Leases & Licenses

11 January 2024

There are two main methods of holding land or property: a lease which is often used for a tenancy and a licence which is often used for a lodger.


A lease, often called a tenancy in the lettings industry, is an agreement between the landlord(s) and the tenant(s) for the tenant(s) to live in a property for a period of time, subject to certain conditions placed on both parties. It is a contractual document.

There are three elements of a lease:

Exclusive Possession

In order for a lease to exist, the tenant must have been granted exclusive possession of the property, or part of it. Exclusive possession ensures the courts will see the occupation as a lease, even if it is given another name such as a licence. If a tenant is not given exclusive possession to either all or part of the property, they will not have a lease. They will most likely have been given permission to occupy as a licensee. However, sometimes an occupier may have exclusive possession but may not be considered a lawful tenant e.g. where a company takes a lease for a member of staff, they are the tenant but the member of staff is a permitted occupier under a licence.


Normally a rent must be charged which is usually payment of money but this payment can be of a form other than money.

Stated Period of Time

Leases are for a fixed period of time from a week or year to 99 or 999 years. Most residential lettings are for six or 12 months. If the initial period is short, say a week or a month, the lease or tenancy is a periodic tenancy. The fixed period is only, say, one month, but continues on a period-by-period basis, i.e. from month to month. The tenancy can go on like this indefinitely and can be ended at the end of a period by giving the correct notice.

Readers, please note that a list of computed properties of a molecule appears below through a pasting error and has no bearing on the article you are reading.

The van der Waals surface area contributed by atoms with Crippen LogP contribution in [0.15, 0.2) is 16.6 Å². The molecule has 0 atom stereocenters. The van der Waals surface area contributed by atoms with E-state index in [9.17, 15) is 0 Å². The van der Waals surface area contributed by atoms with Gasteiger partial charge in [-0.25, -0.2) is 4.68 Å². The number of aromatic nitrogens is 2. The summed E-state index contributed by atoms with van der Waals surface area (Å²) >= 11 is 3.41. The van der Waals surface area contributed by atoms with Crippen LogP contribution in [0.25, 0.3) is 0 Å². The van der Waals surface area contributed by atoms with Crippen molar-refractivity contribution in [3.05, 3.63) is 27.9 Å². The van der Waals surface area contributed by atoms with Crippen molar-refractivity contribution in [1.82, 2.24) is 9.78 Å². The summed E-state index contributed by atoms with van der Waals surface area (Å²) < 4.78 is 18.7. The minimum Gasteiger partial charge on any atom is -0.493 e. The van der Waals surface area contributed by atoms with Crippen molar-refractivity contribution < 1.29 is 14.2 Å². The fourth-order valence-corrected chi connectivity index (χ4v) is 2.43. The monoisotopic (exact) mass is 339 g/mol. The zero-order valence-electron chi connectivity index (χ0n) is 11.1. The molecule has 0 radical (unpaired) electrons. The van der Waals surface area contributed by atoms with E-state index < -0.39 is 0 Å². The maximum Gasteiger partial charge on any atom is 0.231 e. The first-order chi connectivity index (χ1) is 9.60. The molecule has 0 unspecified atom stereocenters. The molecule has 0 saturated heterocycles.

A person may not be seen as a tenant even though they are staying at a property with exclusive possession and paying rent. If, for example, there was an agreement between friends and family with no intention of creating a tenancy, the person would not be seen as a tenant.


If a property owner allows someone to live at their property e.g. a lodger, without granting them exclusive possession, the lodger occupies under a licence, rather than a lease or a tenancy.

The lodger will therefore be a licensee not a tenant and does not have the same rights as a tenant.

Tenancies (Leases) Created by Deed

Any land-related transactions for more than a three year period, including residential tenancies, must be created by a deed.

Oral Contracts

Tenancies of three years or less can be created orally. As residential tenancies are often for less than three years, great care must be taken not to enter into an oral contract. Always use the words ‘subject to contract’ in any correspondence relating to potential lets.

Joint and Several Liability

Tenants named on the tenancy are considered ‘jointly and severally liable’ for the obligations of the tenancy. This means each tenant is fully responsible for all conditions of the agreement.

Quiet Enjoyment

Leases may contain covenants - promises made by one party to another, e.g. to allow the tenant ‘quiet enjoyment’ – giving them the right to live in the property without interference from the landlord or anyone else. Even if this was not specifically included in the tenancy agreement, it would be considered an ‘implied right’.

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This article is published by Domus Estate and Letting Agency Software.

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